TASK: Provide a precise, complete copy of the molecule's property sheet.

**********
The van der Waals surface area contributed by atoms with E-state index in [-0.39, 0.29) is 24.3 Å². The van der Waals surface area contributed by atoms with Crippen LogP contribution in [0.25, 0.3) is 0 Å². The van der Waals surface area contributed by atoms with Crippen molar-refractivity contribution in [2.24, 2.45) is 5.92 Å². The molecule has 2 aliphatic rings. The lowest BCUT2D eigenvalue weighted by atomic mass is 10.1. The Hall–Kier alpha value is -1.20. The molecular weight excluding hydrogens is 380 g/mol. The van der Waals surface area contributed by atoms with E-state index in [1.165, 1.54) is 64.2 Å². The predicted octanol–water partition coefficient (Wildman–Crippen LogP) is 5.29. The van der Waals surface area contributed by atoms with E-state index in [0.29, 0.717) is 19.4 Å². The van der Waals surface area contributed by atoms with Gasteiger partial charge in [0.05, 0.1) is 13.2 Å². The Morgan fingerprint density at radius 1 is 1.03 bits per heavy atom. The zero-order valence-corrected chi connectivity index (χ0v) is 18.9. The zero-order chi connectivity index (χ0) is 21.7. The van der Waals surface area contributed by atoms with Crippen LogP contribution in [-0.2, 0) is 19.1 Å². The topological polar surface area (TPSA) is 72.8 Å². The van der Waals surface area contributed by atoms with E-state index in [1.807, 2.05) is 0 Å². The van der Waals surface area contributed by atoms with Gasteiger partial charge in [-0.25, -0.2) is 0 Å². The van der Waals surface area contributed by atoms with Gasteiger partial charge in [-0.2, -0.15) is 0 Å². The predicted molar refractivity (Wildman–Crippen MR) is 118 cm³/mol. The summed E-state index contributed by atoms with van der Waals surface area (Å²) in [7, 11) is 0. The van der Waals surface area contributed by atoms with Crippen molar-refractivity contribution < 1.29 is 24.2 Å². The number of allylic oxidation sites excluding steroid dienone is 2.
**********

The van der Waals surface area contributed by atoms with E-state index in [-0.39, 0.29) is 24.3 Å². The van der Waals surface area contributed by atoms with Crippen LogP contribution in [0.25, 0.3) is 0 Å². The van der Waals surface area contributed by atoms with Crippen molar-refractivity contribution in [2.24, 2.45) is 5.92 Å². The molecule has 2 aliphatic rings. The lowest BCUT2D eigenvalue weighted by atomic mass is 10.1. The Hall–Kier alpha value is -1.20. The molecular weight excluding hydrogens is 380 g/mol. The van der Waals surface area contributed by atoms with E-state index in [1.165, 1.54) is 64.2 Å². The predicted octanol–water partition coefficient (Wildman–Crippen LogP) is 5.29. The van der Waals surface area contributed by atoms with E-state index in [0.29, 0.717) is 19.4 Å². The van der Waals surface area contributed by atoms with Gasteiger partial charge in [0.05, 0.1) is 13.2 Å². The Morgan fingerprint density at radius 1 is 1.03 bits per heavy atom. The zero-order valence-corrected chi connectivity index (χ0v) is 18.9. The zero-order chi connectivity index (χ0) is 21.7. The van der Waals surface area contributed by atoms with Crippen LogP contribution in [-0.2, 0) is 19.1 Å². The topological polar surface area (TPSA) is 72.8 Å². The van der Waals surface area contributed by atoms with E-state index in [1.807, 2.05) is 0 Å². The van der Waals surface area contributed by atoms with Gasteiger partial charge in [-0.25, -0.2) is 0 Å². The van der Waals surface area contributed by atoms with Gasteiger partial charge in [-0.2, -0.15) is 0 Å². The predicted molar refractivity (Wildman–Crippen MR) is 118 cm³/mol. The summed E-state index contributed by atoms with van der Waals surface area (Å²) in [7, 11) is 0. The van der Waals surface area contributed by atoms with Crippen molar-refractivity contribution < 1.29 is 24.2 Å². The number of allylic oxidation sites excluding steroid dienone is 2.